Poster Presentation Guidelines

Poster Presentation Guidelines

Image of Poster Board

Posters should be readable by viewers from distances of at least 3 feet/91.44 centimeters away. The message should be clear and understandable. The poster boards are 48 inches/121 centimeters high by 96 inches/242 centimeters wide.  

The following guidelines have been prepared to help improve the effectiveness of poster communication.

  1. Initial Sketch – Plan your poster early.  Focus your attention on a few key points.  Try various styles of data presentation to achieve clarity and simplicity.  Does the use of color help?  What needs to be expressed in words?  Suggest headlines and text topics.
  2. Rough Layout – Enlarge your best initial sketch, keeping the dimensions in proportion to the final poster. Ideally, the rough layout should be in full size. A blackboard is a convenient place to work. Print the title and headlines. Indicate text by horizontal lines. Draw rough graphs and tables. This will give you a good idea of proportions and balance. Ask associates for comments. This is still an experimental stage.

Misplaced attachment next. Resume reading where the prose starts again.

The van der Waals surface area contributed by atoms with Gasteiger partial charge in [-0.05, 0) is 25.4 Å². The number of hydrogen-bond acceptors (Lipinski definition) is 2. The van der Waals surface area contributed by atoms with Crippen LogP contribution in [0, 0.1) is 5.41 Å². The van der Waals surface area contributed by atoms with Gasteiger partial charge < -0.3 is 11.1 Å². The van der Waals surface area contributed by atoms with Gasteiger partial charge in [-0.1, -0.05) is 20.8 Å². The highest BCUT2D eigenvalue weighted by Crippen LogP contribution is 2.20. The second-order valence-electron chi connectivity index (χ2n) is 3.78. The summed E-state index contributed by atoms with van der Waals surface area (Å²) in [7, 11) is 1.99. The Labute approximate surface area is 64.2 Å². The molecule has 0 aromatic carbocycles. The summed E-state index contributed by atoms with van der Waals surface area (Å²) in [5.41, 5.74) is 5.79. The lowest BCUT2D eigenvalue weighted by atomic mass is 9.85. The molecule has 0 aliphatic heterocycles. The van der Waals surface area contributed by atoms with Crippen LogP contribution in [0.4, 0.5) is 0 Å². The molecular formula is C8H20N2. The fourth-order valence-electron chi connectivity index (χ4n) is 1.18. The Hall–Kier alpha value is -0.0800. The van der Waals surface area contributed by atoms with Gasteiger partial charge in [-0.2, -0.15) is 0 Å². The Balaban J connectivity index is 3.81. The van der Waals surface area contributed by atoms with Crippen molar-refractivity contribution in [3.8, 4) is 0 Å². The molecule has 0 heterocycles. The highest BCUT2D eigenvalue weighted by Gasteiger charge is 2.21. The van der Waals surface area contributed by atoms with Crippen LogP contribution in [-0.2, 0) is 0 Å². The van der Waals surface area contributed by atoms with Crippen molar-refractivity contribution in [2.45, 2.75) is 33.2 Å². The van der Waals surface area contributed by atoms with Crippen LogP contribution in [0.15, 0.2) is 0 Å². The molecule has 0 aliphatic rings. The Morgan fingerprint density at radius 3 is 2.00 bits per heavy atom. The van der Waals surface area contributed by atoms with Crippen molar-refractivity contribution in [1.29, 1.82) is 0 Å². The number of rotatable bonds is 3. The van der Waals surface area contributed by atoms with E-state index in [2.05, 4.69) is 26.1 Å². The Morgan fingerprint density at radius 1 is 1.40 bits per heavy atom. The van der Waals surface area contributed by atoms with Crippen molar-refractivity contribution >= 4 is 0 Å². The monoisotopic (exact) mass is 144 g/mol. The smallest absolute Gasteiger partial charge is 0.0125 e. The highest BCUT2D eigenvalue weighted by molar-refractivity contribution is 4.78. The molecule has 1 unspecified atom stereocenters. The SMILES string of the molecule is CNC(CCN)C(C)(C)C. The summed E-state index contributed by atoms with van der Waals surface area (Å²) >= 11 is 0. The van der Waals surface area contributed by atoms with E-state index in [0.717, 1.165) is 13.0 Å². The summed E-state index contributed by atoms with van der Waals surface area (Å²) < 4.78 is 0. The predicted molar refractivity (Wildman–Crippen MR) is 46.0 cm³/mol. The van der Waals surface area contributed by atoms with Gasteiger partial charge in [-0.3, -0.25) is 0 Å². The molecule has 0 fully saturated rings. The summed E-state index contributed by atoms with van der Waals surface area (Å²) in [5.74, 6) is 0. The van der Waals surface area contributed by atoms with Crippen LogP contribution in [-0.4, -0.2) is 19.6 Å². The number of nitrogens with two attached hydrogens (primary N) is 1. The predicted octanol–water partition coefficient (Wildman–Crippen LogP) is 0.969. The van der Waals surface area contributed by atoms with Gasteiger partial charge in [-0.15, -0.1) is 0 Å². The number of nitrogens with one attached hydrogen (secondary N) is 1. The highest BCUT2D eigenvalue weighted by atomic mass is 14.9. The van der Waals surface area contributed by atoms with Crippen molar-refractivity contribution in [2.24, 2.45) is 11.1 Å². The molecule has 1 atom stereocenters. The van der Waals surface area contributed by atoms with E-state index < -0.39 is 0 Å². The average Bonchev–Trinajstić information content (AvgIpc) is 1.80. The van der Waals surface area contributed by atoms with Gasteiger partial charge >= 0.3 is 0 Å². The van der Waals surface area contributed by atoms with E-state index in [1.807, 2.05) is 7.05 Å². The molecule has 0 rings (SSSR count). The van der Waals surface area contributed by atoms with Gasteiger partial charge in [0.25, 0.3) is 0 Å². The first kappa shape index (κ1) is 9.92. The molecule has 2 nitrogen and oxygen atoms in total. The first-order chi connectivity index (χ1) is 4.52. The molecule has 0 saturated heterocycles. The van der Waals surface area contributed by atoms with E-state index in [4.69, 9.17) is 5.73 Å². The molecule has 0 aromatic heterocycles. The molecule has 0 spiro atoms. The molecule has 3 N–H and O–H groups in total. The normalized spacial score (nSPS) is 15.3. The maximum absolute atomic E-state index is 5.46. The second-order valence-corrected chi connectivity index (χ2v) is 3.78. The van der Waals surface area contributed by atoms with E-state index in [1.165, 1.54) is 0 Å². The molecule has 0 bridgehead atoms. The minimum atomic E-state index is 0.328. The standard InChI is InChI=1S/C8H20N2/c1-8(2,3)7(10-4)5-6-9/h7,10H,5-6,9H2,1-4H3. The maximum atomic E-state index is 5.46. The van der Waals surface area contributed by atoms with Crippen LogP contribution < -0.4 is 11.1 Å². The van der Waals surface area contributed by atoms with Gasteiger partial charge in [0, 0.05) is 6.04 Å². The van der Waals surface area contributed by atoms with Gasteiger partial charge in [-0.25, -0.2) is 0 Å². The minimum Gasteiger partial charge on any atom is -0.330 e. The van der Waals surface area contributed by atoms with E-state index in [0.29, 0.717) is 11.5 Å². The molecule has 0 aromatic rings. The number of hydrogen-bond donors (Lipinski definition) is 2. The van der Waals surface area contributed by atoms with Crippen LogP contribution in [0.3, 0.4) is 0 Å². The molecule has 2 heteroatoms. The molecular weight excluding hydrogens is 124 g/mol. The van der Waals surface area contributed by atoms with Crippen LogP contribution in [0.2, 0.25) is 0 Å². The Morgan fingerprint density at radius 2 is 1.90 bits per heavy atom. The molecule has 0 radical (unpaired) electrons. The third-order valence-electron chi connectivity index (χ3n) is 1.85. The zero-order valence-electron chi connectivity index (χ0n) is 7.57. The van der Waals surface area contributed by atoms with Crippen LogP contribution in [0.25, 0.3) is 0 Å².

3. Final Layout – The artwork is complete. The text and tables are typed, but not necessarily enlarged to full size. Now ask, is the message clear? Do the important points stand out? Is there a balance between words and illustrations? Is there spatial balance? Is the pathway through the poster clear?
  4. Balance – The figures and tables should cover slightly more than 50% of the poster area. If you have only a few illustrations, make them large. Do not omit the text, but keep it brief. The poster should be understandable without oral explanation. Detailed information should be provided in smaller type below the heading. Details of methodology should be brief and should be placed at the end of the legend.
  5. Topography – Avoid abbreviations, acronyms, and jargon. Use a consistent font throughout.
  6. Eye Movement – The movement (pathway) of the eye over the poster should be natural, down the columns or along the rows. Size attracts attention. Arrows, pointing hands, numbers, and letters can help clarify the sequence.
  7. Simplicity – Resist the temptation to overload the poster. More material may mean less communication. Simple use of color can add effective emphasis.

Please note: your poster should be in landscape format.

While the default assumption is to allow open discussion of SVP presentations on social media, presenters have the right to request that attendees not disseminate the contents of their talk. The following icon may be copied and included on slides or posters to clearly express if you do not want your results posted:


Recording (photographing, audio taping or videotaping) any presentation/session is PROHIBITED, except by individuals authorized by SVP or by first authors who want to photograph their own poster presentation.